By Rochelle Neidel
TSUMEB – Nictus Furnishers in Tsumeb stands accused of paying its workers based on their race and the relations workers have with the furniture shop’s managers.
Impeccable sources revealed blacks working for over five years get the same salary as whites that have been working at the furniture shop for only three months.
In some cases whites that just recently joined the shop are paid more than their black colleagues.
New Era is in possession of documents showing discrepancies in salaries of black and white staff.
An authoritative source in the know, who requested to speak on condition of anonymity, said that while many have tolerated ill-treatment from their bosses over the years due to the fact they do not want to join the ranks of the unemployed, some are fired on flimsy grounds which do not comply with Nictus’s staff policies.
For instance workers are told to resign should there be stock missing during stocktaking, even when there is proof of theft by perhaps customers.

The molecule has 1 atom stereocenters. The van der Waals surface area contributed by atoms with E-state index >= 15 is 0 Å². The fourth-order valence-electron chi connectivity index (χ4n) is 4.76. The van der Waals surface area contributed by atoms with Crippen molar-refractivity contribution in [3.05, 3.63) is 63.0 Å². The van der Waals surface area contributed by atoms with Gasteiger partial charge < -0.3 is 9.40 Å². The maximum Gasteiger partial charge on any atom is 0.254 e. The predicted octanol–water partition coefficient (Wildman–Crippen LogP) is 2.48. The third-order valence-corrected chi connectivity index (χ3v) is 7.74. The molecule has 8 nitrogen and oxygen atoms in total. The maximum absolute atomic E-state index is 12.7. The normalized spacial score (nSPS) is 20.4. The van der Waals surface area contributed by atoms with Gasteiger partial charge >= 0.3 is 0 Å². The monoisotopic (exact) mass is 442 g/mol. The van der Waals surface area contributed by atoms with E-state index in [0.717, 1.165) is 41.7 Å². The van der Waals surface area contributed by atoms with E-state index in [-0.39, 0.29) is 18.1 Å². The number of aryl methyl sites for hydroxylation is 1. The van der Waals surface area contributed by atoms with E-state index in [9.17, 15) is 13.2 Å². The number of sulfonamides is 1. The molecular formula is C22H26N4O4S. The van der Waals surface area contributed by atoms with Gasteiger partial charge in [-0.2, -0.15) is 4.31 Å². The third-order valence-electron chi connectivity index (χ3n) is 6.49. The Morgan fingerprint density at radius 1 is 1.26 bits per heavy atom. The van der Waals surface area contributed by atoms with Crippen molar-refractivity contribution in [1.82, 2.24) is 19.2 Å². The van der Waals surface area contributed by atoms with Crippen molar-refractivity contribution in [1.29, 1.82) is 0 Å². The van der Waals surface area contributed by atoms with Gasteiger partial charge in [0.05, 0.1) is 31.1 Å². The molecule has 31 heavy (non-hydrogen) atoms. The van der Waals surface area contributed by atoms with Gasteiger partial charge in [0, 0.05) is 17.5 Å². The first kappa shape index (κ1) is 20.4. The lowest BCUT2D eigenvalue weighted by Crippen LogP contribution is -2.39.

Some staff have been laid off for not reaching monthly targets whilst other staff are given more time to prove their competencies.
“After almost 25 years of independence is it fair that whites are paid more for the work that blacks can also do? So we must work and they get paid – whites only working for three months get the same amount as blacks that have been working for close to 10 years in the shop,” complained one of the aggrieved workers.
Sources also accused the management of mistreating black workers and threatening to fire them if they question dubious management decisions.
“People don’t know their fate daily, it’s as if you come to work not knowing whether you will still have a job tomorrow or not,” said a Nictus staff member.
Staff are expected to use water from the tap in the toilet for drinking as they are not allowed to leave the shop.
New Era visited the shop and witnessed first-hand a worker fetching water from the toilet to drink.
The worker was reluctant to be interviewed citing victimisation and possible loss of employment.
When contacted for comment the operations manager for Tsumeb, Phillip Robberts, requested New Era to send him a list of written questions via email but he was unable to reply to the questions at the time of going to press.
A representative of the Metal and Allied Namibian Workers’ Union (Mamwu) Michael Kangombe said: “If it is true, it is unfair and unprocedural. The issue of salary discrepancies (based on race) should not be tolerated. People should not be paid on the basis of their skin colour or race.
“I find it strange that someone who has been working there for years gets the same salary as the person who just joined now.”
Manwu represents workers in furniture shops, besides other sectors.